I think the answer is an emphatic yes.
Some people might see that as a huge business risk. I say if your business model is that dependent on clever, obfuscated source code tricks, it isn't much of a business model.
That's why I'm not afraid to bust out a copy of Reflector and perform a little ad-hoc "View Source". It's common practice to decompile binary .NET assemblies, for a whole host of entirely valid reasons:
- You've encountered a possible bug in the code
- You don't understand the code's behavior
- You need to do something similar in your own code
Having the source code gives you the ability to fix your own problems-- or even someone else's problems. If you can see the source code, the binary is alive-- it can evolve.
And you can still license your software and make money, even if you're handing out the source code at the same time. According to DesaWare, one of the most compelling software sales pitches is the phrase "source code included":
Providing source code is the only answer -- it's a way to say to the customer that if worst comes to worst, they can be their own alternate source. Even Microsoft has demonstrated this by providing Windows Source to certain customers, like large governments, who have the leverage to demand it. And, yes, escrow services should be sufficient for this purpose, but for some reason most customers don't like that approach. Perhaps it's lack of confidence in the long-term viability of the escrow services themselves? Or perhaps lack of faith in their own institutional memory to recall that such escrow arrangements had been made.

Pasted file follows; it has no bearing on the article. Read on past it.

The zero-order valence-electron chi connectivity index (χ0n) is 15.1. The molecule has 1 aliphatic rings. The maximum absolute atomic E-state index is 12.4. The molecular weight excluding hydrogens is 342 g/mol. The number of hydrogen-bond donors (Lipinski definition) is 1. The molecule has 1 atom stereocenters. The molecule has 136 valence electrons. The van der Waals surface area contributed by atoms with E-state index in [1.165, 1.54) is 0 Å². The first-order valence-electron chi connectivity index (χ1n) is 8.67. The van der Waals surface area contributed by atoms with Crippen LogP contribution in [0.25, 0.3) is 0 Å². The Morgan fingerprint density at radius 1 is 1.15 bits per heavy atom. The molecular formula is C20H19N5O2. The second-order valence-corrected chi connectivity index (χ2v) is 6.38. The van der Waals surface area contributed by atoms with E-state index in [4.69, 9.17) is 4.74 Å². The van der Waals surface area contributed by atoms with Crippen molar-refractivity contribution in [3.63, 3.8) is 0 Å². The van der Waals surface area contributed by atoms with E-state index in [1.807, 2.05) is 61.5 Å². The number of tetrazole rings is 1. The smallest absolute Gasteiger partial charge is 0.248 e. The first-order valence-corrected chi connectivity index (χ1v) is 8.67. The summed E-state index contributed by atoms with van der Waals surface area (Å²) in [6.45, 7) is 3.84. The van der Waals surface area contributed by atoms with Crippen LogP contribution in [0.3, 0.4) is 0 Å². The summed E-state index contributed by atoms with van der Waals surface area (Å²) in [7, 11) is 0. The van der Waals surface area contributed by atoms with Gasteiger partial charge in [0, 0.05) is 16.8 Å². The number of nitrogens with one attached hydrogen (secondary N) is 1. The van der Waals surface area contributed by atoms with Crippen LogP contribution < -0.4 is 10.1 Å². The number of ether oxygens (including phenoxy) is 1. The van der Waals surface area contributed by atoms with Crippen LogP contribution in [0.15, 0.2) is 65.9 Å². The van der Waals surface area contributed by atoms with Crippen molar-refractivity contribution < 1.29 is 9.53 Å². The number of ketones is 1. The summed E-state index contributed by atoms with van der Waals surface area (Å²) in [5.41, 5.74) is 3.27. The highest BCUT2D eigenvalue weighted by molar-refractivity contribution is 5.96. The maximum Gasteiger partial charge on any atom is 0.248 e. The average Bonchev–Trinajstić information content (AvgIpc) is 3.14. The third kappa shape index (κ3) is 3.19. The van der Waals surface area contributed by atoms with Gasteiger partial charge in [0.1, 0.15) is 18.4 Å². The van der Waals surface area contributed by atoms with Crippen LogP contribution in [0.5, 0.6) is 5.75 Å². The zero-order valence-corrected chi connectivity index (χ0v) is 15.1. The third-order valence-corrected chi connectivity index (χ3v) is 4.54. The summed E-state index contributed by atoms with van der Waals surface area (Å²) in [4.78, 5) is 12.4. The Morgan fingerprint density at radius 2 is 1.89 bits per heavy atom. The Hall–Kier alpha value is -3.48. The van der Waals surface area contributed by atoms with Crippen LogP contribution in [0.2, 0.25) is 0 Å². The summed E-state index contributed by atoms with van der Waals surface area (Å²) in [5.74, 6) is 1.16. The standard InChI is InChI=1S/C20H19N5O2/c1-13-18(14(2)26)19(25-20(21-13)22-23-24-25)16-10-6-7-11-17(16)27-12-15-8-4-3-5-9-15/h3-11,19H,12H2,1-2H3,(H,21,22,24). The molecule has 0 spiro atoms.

There are some nice side benefits of having source code available: the ability to learn from someone else's code, and the possibility of customizing components to suit specific needs, but those are smaller issues. Security is always a concern, but it is only applicable to software that has the potential to elevate the privilege of a user -- something that applies to a relatively small number of software components.
So what about the great closed source vs. open source debate? I'm never one to shy away from controversy, but that's for another time and place. What we did by releasing our software was not open source by any stretch of the imagination. Our source code is licensed to individual developers for their own use -- not for distribution. Does a true open source model make sense for the component world? I don't know. What I do know is that source code availability provides a level of peace of mind for some developers that probably cannot be matched any other way.
We should do away with the pretense of hiding code. Let's not only acknowledge that decompiling .NET code is trivial, let's embrace the power of "view source" by shipping source code along with our binaries.